CUSHING’S SYNDROME AND CUSHING’S DISEASE
Cushing’s syndrome is caused by excessive secretion of endogenous glucocorticoids or, more frequently, by intake of excessive exogenous glucocorticoids. The latter type is typically iatrogenic in nature. The excessive glucocorticoid levels lead to the many cutaneous and systemic signs and symptoms of Cushing’s syndrome and Cushing’s disease. Endogenous glucocorticoids are made and secreted by the adrenal glands, and benign adrenal adenomas are the most frequently implicated adrenal tumors causing Cushing’s syndrome. Cushing’s disease is caused by excessive secretion from the anterior pituitary of adrenocorticotropic hormone (ACTH, corticotropin) as the result of a basophilic or chromophobe adenoma. The increased amount of ACTH causes the adrenal glands to hypertrophy and boost their production of cortisol, eventually leading to a state of hypercortisolism. Excessive release of corticotropin-releasing hormone (CRH) from the para- ventricular nucleus of the hypothalamus can also cause the syndrome. Any tumor that has the ability to produce ACTH also has the potential to cause Cushing’s syndrome. The most frequently reported such tumor is the small cell tumor of the lung, which is able to produce many neuroendocrine hormones including ACTH in large amounts.
Clinical Findings: Cushing’s disease is found more frequently in females than in males, and there is no race predilection. The most common age at onset of the disease is in the third to fourth decades of life. Cushing’s syndrome, especially the exogenous form, can be seen at any age, and ACTH-secreting tumors typically manifest in the sixth to eighth decades of life, particularly if caused by small cell lung cancer.
Cutaneous findings in Cushing’s syndrome and Cushing’s disease are almost identical. The excessive cortisol levels affect the skin, including the underlying subcutaneous adipose tissue. Patients have an insidious onset of fat redistribution. This leads to thinning of the arms and legs and deposition of adipose tissue in the abdomen and posterior cervical fat pad (“buffalo hump”). The fat redistribution also causes the face to have a full appearance (“moon facies”). Supraclavicular fat pads are frequently appreciated on physical examination. Large, thick, purple-red striae are seen along the areas of fat redistribution on the abdomen and buttocks, as well as on the breasts in female patients. Striae are caused by an increase in fat and an increase in the catabolism of dermal elastic tissue. The catabolic effect of cortisol causes muscle wasting and the appearance of further thinning of the limbs. This also leads to weak- ness and easy fatigability. Cortisol directly causes thinning of the skin to the point that it appears translucent and almost paper-like. This thinning of the skin may impart a redness to the face (facial plethora) and other regions as the underlying vasculature becomes more noticeable. The skin is easily torn or bruised and shows poor wound healing ability.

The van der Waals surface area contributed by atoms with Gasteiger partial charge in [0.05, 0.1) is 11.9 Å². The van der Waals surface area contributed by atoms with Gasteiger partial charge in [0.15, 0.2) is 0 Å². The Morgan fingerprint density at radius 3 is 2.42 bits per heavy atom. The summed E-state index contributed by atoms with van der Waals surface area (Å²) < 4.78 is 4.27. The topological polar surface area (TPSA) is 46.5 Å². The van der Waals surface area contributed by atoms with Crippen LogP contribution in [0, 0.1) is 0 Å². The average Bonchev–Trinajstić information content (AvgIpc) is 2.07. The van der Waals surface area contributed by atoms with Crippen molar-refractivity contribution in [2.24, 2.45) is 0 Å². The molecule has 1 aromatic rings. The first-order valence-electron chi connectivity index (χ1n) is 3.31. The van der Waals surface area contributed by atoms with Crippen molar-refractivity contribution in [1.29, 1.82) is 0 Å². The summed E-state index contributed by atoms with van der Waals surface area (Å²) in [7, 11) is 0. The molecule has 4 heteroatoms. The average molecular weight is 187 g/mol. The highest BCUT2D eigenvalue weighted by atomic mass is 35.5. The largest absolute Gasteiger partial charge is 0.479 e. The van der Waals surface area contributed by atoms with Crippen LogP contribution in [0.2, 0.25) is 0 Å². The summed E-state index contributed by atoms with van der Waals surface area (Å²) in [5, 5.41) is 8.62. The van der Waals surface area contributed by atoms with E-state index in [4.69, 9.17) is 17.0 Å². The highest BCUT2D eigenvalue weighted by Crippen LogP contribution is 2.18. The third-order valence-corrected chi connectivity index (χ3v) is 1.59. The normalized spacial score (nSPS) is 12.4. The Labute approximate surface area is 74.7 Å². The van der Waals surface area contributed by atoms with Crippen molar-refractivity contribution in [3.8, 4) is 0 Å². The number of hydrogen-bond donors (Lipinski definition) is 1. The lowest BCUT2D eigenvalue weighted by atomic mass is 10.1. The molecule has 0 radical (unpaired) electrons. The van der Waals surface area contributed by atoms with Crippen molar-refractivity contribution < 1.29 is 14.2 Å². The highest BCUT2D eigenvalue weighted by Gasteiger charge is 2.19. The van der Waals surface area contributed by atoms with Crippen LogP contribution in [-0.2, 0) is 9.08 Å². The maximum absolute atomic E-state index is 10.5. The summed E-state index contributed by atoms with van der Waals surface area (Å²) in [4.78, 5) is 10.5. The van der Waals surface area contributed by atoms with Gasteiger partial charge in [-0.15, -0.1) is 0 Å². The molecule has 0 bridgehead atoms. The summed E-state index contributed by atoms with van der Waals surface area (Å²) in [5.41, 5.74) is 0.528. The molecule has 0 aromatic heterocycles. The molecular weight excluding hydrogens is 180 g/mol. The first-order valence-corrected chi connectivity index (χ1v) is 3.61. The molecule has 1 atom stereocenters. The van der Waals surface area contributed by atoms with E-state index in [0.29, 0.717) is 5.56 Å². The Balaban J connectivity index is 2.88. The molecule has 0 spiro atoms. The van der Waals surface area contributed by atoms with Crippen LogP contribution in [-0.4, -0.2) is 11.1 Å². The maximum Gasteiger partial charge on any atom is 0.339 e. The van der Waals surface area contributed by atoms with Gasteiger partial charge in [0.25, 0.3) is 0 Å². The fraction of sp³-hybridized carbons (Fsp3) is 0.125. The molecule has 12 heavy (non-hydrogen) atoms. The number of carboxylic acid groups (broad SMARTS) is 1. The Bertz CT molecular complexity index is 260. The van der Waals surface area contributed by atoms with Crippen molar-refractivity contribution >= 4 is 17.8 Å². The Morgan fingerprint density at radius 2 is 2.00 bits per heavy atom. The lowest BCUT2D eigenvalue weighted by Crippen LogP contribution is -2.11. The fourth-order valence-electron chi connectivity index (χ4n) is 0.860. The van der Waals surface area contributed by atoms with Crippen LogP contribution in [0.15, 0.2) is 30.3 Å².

Cortisol decreases elastic tissue within the cutaneous vasculature, leading to easy and exaggerated bruisability and prominent ecchymoses. The excessive cortisol may also lead to increases in acne papules, pustules, and nodules; in some cases, this is quite severe, with cysts, nodules, and scarring. A rare cutaneous finding is excessive facial lanugo hair. In Cushing’s disease, the excessive production of ACTH is associated with an increase in the production of melanocyte-stimulating hormone (MSH) and subsequent hyperpigmentation. This is not seen in untreated Cushing’s syndrome.
Cushing’s syndrome and Cushing’s disease also manifest systemically with myriad symptoms. Excessive cortisol may lead to mood changes including depression, mania, and psychosis. Hypertension is common, and elevated blood sugar levels may occur and can be difficult to control. The skeletal system is always affected, and osteoporosis occurs early in the course of the disease; left untreated, this can lead to vertebral compression fractures and other bony fractures (e.g., femoral neck).
Treatment: Cushing’s syndrome of exogenous origin requires removal of the responsible agent. In most cases, this is difficult, because these patients often require the life-saving exogenous corticosteroids (e.g., after transplantation). In such cases, the practitioner should decrease the dose to the minimum possible or try to change to a different immunosuppressant. Cushing’s syndrome caused by adrenal adenoma or bilateral adrenal hyperplasia requires surgical removal. After removal of both adrenal glands, the patient will need replacement therapy. If the syndrome is caused by abnormal secretion of ACTH from a malignant tumor such as a small cell carcinoma of the lung, the patient is best served by treating the underlying tumor. Cushing’s disease is best treated by neurosurgical removal of the tumor, with consideration of postoperative radiotherapy.